As shown in Table 1, the SOD activity in both B5 and MS media increased at theearly stages. Based on the Duncan Multiple Range Test (DMRT) there is a significant difference between the proliferated nodular callus grown on the MS medium, containing NAA and BA (2.22 μM and 2.68 μM, respectively), and the proliferated nodular calli on the MS medium containing NAA and BAP (4.44 μM and 5.37 μM, respectively) and MS with (8.88 μM NAA and 10.74 μM BA). This significant difference shows the effect of different treatments.An obvious correlation was observed between the developmental stages and changes in peroxidase activity. In both treatments, the peroxidase activity increased and then decreased during shoot formation. There were no significant differences between proliferated nodular calli in the stages 5, 6 and 7 with different combinations of NAA and BA in the MS medium (Table 1).Polyphenoloxidase (PPO) activity showed two different patterns during shoot formation. In the B5 medium, the activity decreased and then increased during developmental stages, while in the case of MS medium, the activity increased and then decreased during this period (Table1). As shown in table1, there are significant differences in the activity of polyphenoloxidase in the stages 5, 6 and 7, which are different combinations of BA and NAA in MS medium for callus proliferation and shoot growth.The activity of catalase increased significantly in the first stages and then decreased. There are significant differences between stages 5, 6 and 7, which are different combinationsof NAA and BA in the MS medium for callus proliferation and shoot growth (Table 1).

SampleMean Concentration of protein (mg/g FW)±SEPolyphenoloxidase (unit. mg protein-1.min-1)Peroxidase (unit. mg protein-1.min-1)Catalase(unit. mg protein-1.min-1)Superoxide dismutase( unit. mg protein-1.min-1)

Table 1.

Protein content and antioxidative enzymes activities during different stages of shoot formation and between different treatments.


6. Isozyme banding patterns

Superoxide dismutase: The isozymes 1 to 5 are present in all of the stages. We find in Fig. 1a these isozymes correspond to Mn-SOD. Isozymes 6 and 7 (Fe-SOD) and 11 (Cu-Zn SOD) are present in the first four stages and disappeared in the next five stages. Isozymes 8, 9 and 10 are present in all of the stages except for stage 7. Seven isozymes for peroxidase were found during this study. Isozyme 1 was only present at stage 4 while isozyme 2 could be seen during all of the developmental stages. POD was present in all of the stages except for 1 and 4 while POD 4 was seen at the stages 1, 2 and 4. POD 5 was observed at the stages 2, 4, 7, 8 and 9. POD 6 was observed at the stages 1, 2, 4, 7, 8 and 9. POD 7 was observed in all stages except for stage 3. The band intensities were low at first stage then increased at stages 2, 3, 4, 5 and 6, but decreased during the later steps of stage 3 (Fig. 1b).Polyphenoloxidase showed only 1 isozyme and the intensity of this band was different among different developmental stages. This band is very faint in stage 1 and during the next stages; it increased significantly but disappeared in the last stage (Fig. 1c).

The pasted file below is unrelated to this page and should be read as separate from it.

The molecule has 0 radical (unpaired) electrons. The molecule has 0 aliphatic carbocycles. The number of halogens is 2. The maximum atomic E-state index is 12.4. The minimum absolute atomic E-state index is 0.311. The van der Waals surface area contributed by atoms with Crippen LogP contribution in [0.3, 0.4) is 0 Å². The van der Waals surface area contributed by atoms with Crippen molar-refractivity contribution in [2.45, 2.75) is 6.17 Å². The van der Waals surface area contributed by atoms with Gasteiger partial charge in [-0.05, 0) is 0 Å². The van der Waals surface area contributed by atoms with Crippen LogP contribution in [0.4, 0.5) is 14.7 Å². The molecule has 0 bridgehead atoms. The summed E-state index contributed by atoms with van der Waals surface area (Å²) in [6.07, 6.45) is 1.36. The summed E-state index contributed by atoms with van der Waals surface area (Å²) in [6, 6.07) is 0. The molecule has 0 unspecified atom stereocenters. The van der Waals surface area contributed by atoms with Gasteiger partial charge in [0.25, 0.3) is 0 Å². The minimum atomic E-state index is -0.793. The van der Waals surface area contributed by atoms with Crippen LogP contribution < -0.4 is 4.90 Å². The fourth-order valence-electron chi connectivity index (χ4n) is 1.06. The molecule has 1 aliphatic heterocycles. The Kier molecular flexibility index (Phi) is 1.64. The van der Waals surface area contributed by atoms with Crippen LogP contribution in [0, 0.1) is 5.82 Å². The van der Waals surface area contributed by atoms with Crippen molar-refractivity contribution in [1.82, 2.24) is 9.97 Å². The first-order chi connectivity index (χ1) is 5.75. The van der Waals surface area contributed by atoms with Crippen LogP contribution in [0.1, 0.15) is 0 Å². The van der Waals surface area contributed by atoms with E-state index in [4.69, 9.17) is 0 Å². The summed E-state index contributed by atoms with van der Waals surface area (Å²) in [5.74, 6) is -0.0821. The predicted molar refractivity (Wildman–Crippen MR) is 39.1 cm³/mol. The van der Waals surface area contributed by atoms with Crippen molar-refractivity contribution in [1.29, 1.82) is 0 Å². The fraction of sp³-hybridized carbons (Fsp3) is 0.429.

Figure 1.

Antioxidative enzyme banding pattern during different developmental stages of shoot formation (samples1–9) 1. Corm explant after sterilization and before exposure to the culture medium; 2.Nodular callus from B5 medium containing TDZ 4.54 μM; 3.Nodular callus from MS medium containing TDZ 4.54μM; 4.Nodular callus with primary shoots from MS medium containing TDZ 4.54 μM; 5.Proliferated nodular callus from MS medium containing NAA 2.22 BA 2.68 μM; 6.Proliferated nodular callus from MS medium containing NAA 8.88 BA 10.74 μM; 7.Proliferated nodular callus from MS medium containingNAA 4.44 BAP 5.37 μM; 8.Proliferated nodular callus from B5 medium containing NAA 2.22BA 2.68 μM; 9. Developed shoots from MS medium containing NAA 4.44 μM BAP 5.37 μM. Includes 5 different developmental stages (Stage1: sample1; Stage2: samples 2 and 3; Stage3: Sample4; Stage4: samples 5, 6, 7 and 8; Stage 5 sample9). Similarly, activity of antioxidant enzyme duringin vitroorganogenesis inCrocus sativusL. was studied elsewhere[34].

In recent years, there have been several reports of antioxidative enzymes roles in various plant species in different stages of morphogenesis in vitro. For example in Gladiolushybridus,Acanthophylum sordidumFor more details see[35, 36].Another type of research on plant antioxidative enzymes is the study of subcellular compartments for the activity of these enzymes. For example, it was shown in tomato that the ascorbate-gluthatione cycle enzymes ascorbate peroxidase (APX), monodehydroascorbate reductase (DHAR), gluthatione reductase (GR) and superoxide dismutase (SOD) are present in chloroplast/plastids, mitochondria and peroxisomes of leaf and root cells of both tomato species [37].


7. Conclusion

As a whole, capacity and activity of the antioxidative defense systems are important in limiting photooxidative damage and in destroying active oxygen species that are produced in excess of those normally required for signal transduction or metabolism [38]. In addition this system plays crucial role in regulation of organogenesis, somatic embryogenesis and rhizogenesis in plant which is easier for study in vitro.



This chapter contains a portion of the author’s dissertation which was presented to the Faculty of Science, University of Tehran, in partial fulfillment of the requirements for the PhD degree. The results also published as a research paper entitled “Changes of antioxidant enzyme activities and isoenzyme profiles during in vitro shoot formation in saffron (Crocus sativusL.)” in Acta Biologica Hungarica. We gratefully acknowledge Dr. Mohammad Reza Ganjali (Department of Chemistry, Faculty of Sciences, University of Tehran) and Mrs. Aisha Javed (Department of Biochemistry, University of Agriculture, Faisalabad, Pakistan) for helpful comments on the present work.


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Written By

Golandam Sharifi

Submitted: December 7th, 2011 Reviewed: May 6th, 2012 Published: October 3rd, 2012